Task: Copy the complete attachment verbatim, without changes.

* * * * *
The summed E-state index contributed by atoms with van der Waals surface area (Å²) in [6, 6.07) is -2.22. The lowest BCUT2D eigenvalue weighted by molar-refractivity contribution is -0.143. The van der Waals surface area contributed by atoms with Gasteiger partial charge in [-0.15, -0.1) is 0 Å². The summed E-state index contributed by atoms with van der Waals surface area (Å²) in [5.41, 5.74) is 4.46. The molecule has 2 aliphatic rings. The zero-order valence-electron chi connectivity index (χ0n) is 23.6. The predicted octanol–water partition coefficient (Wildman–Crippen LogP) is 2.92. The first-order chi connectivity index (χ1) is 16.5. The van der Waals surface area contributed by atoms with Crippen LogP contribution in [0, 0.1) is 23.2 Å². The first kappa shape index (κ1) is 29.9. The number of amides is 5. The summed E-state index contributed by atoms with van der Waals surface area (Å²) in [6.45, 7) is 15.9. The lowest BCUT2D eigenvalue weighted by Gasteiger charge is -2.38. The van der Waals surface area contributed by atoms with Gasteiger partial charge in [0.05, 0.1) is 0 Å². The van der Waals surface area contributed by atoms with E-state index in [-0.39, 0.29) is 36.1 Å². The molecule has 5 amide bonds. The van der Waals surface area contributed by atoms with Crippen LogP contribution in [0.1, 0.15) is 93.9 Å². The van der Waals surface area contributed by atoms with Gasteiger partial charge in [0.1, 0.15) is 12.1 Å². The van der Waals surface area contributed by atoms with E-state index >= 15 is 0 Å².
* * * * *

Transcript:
The summed E-state index contributed by atoms with van der Waals surface area (Å²) in [6, 6.07) is -2.22. The lowest BCUT2D eigenvalue weighted by molar-refractivity contribution is -0.143. The van der Waals surface area contributed by atoms with Gasteiger partial charge in [-0.15, -0.1) is 0 Å². The summed E-state index contributed by atoms with van der Waals surface area (Å²) in [5.41, 5.74) is 4.46. The molecule has 2 aliphatic rings. The zero-order valence-electron chi connectivity index (χ0n) is 23.6. The predicted octanol–water partition coefficient (Wildman–Crippen LogP) is 2.92. The first-order chi connectivity index (χ1) is 16.5. The van der Waals surface area contributed by atoms with Crippen LogP contribution in [0, 0.1) is 23.2 Å². The first kappa shape index (κ1) is 29.9. The number of amides is 5. The summed E-state index contributed by atoms with van der Waals surface area (Å²) in [6.45, 7) is 15.9. The lowest BCUT2D eigenvalue weighted by Gasteiger charge is -2.38. The van der Waals surface area contributed by atoms with Gasteiger partial charge in [0.05, 0.1) is 0 Å². The van der Waals surface area contributed by atoms with E-state index in [-0.39, 0.29) is 36.1 Å². The molecule has 5 amide bonds. The van der Waals surface area contributed by atoms with Crippen LogP contribution in [0.1, 0.15) is 93.9 Å². The van der Waals surface area contributed by atoms with Gasteiger partial charge in [0.1, 0.15) is 12.1 Å². The van der Waals surface area contributed by atoms with E-state index >= 15 is 0 Å².